11. Analyze New Customer Acquisition

    We’ve all heard the phrase that “It’s more expensive to get a new customer than it is to keep an existing one.” And while that is very true, in order for your business to keep growing, you will need to continually add new customers.

    Knowing how to measure productivity via new customer acquisition will make sure that your marketing dollars are being spent in the most efficient way possible. This is another metric that’s easy to plug into the formula: Productivity = number of new customers ÷ amount of money spent to acquire those customers.

    For example, if you run any kind of advertising campaign, you can compare results and base your future spending accordingly.

    Let’s say that your total advertising budget is $3,000. You put $2,000 into television ads, $700 into radio ads, and $300 into print ads. When you track the results, you find that your television ad produced 50 new customers, your radio ad produced 15 new customers, and your print ad produced 9 new customers.

    Let’s plug those numbers into our equation. Television produced 50 new customers at a cost of $2,000 (50 ÷ 2000 = .025, or a productivity rate of 2.5%). The radio ads produced 15 new customers and cost $700 (15 ÷ 700 = .022, or a 2.2% productivity rate). Print ads brought in 9 new customers and cost $300 (9 ÷ 300 = .03, or a 3% return on productivity).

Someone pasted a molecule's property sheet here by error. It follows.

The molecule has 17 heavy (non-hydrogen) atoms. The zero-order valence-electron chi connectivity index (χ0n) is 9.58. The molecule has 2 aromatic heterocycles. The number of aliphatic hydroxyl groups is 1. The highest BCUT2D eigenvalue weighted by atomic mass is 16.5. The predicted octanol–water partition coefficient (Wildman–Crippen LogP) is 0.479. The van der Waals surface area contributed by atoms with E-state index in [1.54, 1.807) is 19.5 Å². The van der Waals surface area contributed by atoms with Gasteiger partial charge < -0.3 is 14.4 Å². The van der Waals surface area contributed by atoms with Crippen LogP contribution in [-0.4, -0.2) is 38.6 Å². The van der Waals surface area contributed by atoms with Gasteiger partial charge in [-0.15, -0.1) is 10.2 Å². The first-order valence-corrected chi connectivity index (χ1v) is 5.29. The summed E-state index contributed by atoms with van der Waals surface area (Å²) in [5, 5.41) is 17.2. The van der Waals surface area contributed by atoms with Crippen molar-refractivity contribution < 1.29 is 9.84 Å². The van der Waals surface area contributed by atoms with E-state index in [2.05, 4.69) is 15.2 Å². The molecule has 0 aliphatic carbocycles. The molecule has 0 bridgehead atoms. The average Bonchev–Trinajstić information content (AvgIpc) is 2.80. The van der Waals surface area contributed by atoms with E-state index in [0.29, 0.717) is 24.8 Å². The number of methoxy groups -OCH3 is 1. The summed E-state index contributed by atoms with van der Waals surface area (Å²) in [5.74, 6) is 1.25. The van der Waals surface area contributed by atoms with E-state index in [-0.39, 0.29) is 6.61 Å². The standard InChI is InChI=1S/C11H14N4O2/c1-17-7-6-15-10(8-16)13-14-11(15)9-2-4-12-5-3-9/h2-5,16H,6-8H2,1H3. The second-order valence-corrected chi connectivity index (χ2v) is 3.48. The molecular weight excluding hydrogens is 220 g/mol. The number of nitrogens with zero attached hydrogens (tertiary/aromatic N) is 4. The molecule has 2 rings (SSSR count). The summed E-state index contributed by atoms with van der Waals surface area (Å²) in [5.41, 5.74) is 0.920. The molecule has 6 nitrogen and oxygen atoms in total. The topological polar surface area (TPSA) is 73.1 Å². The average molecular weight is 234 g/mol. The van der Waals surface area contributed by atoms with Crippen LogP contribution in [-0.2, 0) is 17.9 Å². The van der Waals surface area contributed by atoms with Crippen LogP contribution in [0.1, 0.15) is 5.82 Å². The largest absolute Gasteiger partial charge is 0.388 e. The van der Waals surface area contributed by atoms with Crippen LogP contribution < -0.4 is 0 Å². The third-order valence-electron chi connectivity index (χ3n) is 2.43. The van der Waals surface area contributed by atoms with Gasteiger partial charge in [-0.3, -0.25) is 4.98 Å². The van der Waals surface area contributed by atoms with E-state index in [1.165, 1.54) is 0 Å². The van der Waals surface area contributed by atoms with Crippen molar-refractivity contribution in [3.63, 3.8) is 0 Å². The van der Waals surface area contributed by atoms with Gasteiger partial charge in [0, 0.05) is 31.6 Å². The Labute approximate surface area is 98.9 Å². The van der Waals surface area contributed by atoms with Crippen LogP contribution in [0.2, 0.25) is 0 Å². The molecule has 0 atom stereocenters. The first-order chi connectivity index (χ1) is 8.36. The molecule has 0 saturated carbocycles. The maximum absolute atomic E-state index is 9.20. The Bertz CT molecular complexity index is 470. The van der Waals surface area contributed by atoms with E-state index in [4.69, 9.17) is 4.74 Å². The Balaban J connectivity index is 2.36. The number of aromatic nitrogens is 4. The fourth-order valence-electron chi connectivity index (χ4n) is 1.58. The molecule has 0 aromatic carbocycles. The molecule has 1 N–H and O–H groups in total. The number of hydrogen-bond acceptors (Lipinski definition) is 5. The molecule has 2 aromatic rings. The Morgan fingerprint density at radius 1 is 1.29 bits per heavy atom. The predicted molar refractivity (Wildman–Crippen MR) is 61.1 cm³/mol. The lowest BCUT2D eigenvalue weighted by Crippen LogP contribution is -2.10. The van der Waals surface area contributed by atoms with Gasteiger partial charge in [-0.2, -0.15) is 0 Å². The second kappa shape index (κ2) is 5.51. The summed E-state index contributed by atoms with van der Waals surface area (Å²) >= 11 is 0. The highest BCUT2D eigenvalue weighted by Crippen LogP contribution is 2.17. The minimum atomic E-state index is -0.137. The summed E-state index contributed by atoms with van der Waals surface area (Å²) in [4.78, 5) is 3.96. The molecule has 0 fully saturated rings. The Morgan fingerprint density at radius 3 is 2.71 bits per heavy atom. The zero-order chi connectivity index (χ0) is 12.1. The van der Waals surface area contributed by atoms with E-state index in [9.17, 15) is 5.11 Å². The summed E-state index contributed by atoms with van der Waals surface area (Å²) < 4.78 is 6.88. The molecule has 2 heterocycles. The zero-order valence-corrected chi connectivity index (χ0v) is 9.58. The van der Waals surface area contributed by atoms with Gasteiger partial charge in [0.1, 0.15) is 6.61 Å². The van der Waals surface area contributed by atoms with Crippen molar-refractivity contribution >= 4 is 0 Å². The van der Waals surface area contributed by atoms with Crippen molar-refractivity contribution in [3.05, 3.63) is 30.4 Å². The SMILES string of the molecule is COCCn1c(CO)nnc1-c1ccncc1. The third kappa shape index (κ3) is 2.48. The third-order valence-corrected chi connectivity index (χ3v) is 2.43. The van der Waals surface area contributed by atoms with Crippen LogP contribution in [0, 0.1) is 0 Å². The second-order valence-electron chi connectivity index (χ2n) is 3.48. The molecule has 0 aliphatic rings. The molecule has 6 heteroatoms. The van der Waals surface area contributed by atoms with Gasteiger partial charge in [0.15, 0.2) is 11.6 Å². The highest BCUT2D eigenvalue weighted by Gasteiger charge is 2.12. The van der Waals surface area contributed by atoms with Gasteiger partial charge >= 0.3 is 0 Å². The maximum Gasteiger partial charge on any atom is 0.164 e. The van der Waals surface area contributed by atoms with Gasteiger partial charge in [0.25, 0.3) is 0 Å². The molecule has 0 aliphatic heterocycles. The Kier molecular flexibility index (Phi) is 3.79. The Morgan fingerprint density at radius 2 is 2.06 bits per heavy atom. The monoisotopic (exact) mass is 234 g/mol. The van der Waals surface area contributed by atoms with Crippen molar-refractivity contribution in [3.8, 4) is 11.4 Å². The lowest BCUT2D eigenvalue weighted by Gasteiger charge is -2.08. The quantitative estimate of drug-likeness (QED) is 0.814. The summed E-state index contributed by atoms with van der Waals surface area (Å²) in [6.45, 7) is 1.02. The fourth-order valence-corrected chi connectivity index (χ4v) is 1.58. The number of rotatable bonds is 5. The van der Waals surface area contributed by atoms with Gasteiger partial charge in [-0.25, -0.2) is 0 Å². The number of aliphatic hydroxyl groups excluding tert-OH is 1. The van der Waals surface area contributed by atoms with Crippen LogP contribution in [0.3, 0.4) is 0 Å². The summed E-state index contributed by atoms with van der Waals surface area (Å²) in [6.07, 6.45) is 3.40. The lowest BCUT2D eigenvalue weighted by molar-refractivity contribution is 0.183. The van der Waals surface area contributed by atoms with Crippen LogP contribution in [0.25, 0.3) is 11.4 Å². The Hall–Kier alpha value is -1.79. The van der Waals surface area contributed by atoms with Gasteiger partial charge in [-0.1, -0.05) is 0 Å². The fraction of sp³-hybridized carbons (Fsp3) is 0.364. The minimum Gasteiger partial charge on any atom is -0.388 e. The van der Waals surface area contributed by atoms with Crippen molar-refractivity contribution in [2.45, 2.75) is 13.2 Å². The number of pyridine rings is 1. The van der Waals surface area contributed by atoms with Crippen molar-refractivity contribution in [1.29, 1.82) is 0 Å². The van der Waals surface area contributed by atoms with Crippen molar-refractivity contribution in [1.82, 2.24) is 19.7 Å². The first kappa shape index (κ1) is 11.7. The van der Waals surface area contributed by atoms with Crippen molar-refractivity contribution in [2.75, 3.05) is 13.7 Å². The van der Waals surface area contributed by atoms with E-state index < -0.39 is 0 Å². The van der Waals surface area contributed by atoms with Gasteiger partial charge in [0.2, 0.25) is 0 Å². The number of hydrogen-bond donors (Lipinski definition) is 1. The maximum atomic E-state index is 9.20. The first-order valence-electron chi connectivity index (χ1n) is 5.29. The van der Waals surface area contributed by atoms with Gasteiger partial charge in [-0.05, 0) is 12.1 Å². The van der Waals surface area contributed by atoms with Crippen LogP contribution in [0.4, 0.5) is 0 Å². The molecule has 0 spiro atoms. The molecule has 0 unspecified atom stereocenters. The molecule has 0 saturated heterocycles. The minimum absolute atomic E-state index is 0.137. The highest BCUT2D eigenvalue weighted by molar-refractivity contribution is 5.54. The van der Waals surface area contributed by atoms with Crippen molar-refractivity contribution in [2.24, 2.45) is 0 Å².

From this analysis, it is clear that you would be getting the biggest bang for your advertising dollar using print ads.

    12. Utilize Peer Feedback

    This is especially useful when people who work in teams or groups. While self-assessments can be very useful, the average person is notoriously bad at assessing their own abilities.

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    Just ask a room full of people how many consider themselves to be an above average driver and you’ll see 70% of the hands go up[2]! Now we clearly know that in reality about 25% of drivers are below average, 25% are above average, and 50% are average.

    Are all these people lying? No, they just don’t have an accurate assessment of their own abilities.